Saint Edmund Arrowsmith: born in 1585 at Haydock, Edmund was ordained at Douai and began his work in Lancashire Mission, including Salmesbury and Walton-le-Dale; he was amazingly zealous in his work, despite one arrest; eventually arrested in 1628, he was imprisoned and martyred at Lancaster.
Saint Gregory the Great: born in Rome in 540; he became a civil servant, and eventually was Prefect of the City. He entered the Abbey of Saint Andrew, and was ordained deacon in 578. On the death of Pope Pelagius II in 590 Gregory was elected Pope, showing marvellous pastoral care in preaching, writing, caring for the poor and working for the civil welfare of the City of Rome, then deserted and threatened. He is called the Apostle of England because it was he who sent Augustine, the prior of Saint Andrews to minister there, after encountering English slaves in the Forum.
Saint Cuthbert: born about 634, Cuthbert died on Farne (Northumberland) on 20 March 687. By tradition a shepherd boy, he became monk and prior at Melrose. After the Synod of Whitby in 664, he became prior of Lindisfarne, and gradually won over the community to Roman customs. In 676 left the monastery to live in solitude on the island of Inner Farne. For the last two years of his life he served as bishop of Lindisfarne but returned to his island to die. He is remembered as the most popular of the Anglo-Saxon saints of Northern England.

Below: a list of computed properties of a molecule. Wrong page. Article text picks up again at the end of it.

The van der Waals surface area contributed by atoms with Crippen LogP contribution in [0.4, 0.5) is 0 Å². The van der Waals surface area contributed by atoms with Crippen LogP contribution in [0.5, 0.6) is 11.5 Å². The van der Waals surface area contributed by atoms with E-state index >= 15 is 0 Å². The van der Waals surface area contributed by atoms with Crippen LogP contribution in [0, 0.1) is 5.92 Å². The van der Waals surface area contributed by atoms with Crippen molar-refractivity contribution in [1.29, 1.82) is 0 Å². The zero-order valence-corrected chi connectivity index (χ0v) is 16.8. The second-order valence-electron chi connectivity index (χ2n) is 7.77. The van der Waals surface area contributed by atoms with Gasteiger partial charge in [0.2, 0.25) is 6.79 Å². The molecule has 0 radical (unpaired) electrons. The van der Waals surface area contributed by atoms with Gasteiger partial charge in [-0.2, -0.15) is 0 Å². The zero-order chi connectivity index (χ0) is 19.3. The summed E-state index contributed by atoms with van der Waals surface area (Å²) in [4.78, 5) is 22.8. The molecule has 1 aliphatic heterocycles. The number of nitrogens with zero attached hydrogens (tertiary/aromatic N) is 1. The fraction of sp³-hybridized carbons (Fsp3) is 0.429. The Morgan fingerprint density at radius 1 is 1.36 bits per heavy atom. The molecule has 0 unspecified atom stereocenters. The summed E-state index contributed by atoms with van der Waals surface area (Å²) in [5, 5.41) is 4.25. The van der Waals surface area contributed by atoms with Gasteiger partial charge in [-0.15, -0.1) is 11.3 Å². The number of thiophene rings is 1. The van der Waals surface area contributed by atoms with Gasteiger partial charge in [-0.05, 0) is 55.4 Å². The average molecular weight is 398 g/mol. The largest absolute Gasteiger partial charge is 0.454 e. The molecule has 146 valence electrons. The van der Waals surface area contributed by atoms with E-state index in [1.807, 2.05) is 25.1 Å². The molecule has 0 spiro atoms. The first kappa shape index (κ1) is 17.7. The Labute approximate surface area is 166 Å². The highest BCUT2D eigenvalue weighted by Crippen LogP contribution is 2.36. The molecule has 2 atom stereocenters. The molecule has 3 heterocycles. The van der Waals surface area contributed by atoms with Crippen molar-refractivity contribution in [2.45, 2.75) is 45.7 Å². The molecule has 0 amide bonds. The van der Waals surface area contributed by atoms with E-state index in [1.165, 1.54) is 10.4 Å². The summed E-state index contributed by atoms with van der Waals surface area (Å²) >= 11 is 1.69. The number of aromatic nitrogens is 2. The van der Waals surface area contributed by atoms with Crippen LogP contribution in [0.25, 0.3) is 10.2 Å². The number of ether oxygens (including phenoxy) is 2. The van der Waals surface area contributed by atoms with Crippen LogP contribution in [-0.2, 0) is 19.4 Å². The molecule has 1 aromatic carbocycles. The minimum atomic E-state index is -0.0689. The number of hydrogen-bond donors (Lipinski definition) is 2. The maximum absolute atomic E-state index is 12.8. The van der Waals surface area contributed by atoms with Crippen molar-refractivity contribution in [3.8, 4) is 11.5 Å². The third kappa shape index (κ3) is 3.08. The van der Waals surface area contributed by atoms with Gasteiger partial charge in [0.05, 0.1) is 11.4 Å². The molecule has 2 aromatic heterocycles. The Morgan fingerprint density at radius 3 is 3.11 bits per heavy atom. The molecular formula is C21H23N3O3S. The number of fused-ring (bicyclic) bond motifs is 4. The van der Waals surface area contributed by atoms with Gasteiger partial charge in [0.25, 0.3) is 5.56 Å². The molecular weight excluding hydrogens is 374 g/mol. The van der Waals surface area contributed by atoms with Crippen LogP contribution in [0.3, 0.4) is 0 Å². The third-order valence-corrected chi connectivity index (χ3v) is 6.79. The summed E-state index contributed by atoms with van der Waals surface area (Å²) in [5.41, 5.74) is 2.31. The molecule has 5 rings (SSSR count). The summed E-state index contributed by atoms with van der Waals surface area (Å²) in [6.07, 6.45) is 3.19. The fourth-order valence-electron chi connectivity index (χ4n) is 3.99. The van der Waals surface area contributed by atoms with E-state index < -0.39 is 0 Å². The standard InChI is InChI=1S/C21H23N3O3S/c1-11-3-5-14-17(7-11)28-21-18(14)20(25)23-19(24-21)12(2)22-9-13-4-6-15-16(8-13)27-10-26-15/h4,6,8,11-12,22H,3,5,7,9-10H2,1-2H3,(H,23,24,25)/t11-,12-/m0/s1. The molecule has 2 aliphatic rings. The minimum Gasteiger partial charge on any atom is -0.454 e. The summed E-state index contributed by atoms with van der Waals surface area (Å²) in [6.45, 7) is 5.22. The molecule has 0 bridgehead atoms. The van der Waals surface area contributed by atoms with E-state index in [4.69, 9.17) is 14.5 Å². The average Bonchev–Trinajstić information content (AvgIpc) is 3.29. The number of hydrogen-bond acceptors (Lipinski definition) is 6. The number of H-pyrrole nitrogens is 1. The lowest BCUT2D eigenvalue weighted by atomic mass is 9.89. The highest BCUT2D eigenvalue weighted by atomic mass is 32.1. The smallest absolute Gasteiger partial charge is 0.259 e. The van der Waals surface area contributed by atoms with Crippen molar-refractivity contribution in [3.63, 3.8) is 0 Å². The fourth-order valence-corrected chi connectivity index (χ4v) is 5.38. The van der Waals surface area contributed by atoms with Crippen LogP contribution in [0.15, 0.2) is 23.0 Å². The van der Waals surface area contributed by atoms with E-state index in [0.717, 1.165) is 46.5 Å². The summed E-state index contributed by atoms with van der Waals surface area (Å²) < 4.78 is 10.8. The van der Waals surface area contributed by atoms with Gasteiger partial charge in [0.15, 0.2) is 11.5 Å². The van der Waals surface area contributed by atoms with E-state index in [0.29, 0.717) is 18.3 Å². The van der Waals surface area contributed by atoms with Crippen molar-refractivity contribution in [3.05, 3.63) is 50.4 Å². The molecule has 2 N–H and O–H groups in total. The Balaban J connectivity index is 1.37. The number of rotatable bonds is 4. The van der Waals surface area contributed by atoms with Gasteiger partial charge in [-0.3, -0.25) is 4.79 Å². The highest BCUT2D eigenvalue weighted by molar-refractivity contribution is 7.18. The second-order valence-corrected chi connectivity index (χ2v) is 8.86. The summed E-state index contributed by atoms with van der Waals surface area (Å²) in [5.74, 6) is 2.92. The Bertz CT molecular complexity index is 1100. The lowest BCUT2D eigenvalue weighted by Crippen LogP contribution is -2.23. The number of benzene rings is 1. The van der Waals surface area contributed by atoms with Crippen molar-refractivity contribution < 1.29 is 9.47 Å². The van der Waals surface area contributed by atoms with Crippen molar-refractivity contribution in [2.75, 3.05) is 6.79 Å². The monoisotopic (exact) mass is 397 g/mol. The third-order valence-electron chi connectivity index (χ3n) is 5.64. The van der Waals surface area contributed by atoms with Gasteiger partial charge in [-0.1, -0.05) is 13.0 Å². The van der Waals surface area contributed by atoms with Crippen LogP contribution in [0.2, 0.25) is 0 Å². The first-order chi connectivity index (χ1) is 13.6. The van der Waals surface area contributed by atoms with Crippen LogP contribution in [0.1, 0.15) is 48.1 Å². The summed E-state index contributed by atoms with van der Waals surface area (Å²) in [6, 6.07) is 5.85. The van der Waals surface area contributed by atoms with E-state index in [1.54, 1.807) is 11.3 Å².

Saint Peter Claver: born in Spain in 1580, Peter studied at the University of Barcelona before becoming a Jesuit; he joined the Jesuit mission in Colombia, where he spent his life in ministering to the slaves arriving from Africa in the most dreadful conditions. He referred to himself as the servant of the slaves, and continued this work until his death in 1654.
Saint Ambrose Barlow: born in 1585 at the still-standing Barlow Hall in Chorlton-cum-Hardy, Ambrose became a Benedictine after his studies at Douai and Valladolid, before returning to Manchester to work for the many Catholics of this region. He was particularly famed for his preaching and love of the poor, walking long distances in order to fulfil his ministry. He was imprisoned at least four times, before his final arrest and execution at Lancaster in 1641. His skull is preserved at Wardley Hall, and his jaw-bone at Saint Ambrose, Chorlton-cum-Hardy.
Saint John Chrysostom: John was given the name Chrysostom (Golden Mouth) because of his excellent preaching, and the many exhortations and catecheses he produced; he was born in Antioch in 349 and after a glowing career as priest was made Bishop of Constantinople in 397. Here, because of his preaching and care for justice he faced opposition from the Imperial court (mainly the Empress Eudoxia) and was twice exiled. He died in exile in 407.
Saint Cornelius and Cyprian: both men lived in a time of great turbulence in the Church: they were at the forefront of the debate on reconciling those who had denied the faith under persecution. Together Cornelius and Cyprian struck a middle course and guided the Church onward by their writing and preaching. Cornelius died in exile in 253; Cyprian was martyred in 258.
Saint Robert Bellarmine: born in Montepulciano in 1542, he became a Jesuit and was made cardinal and Bishop of Capua, and advised five Popes and the Roman Congregations in the questions and problems of that age. He died in 1621.
Saint Januarius: he was Bishop of Benevento in Italy, and together with his companions suffered martyrdom under the Emperor Diocletian around 305. He is still greatly venerated in Naples, where a relic of his blood liquefies on his feast.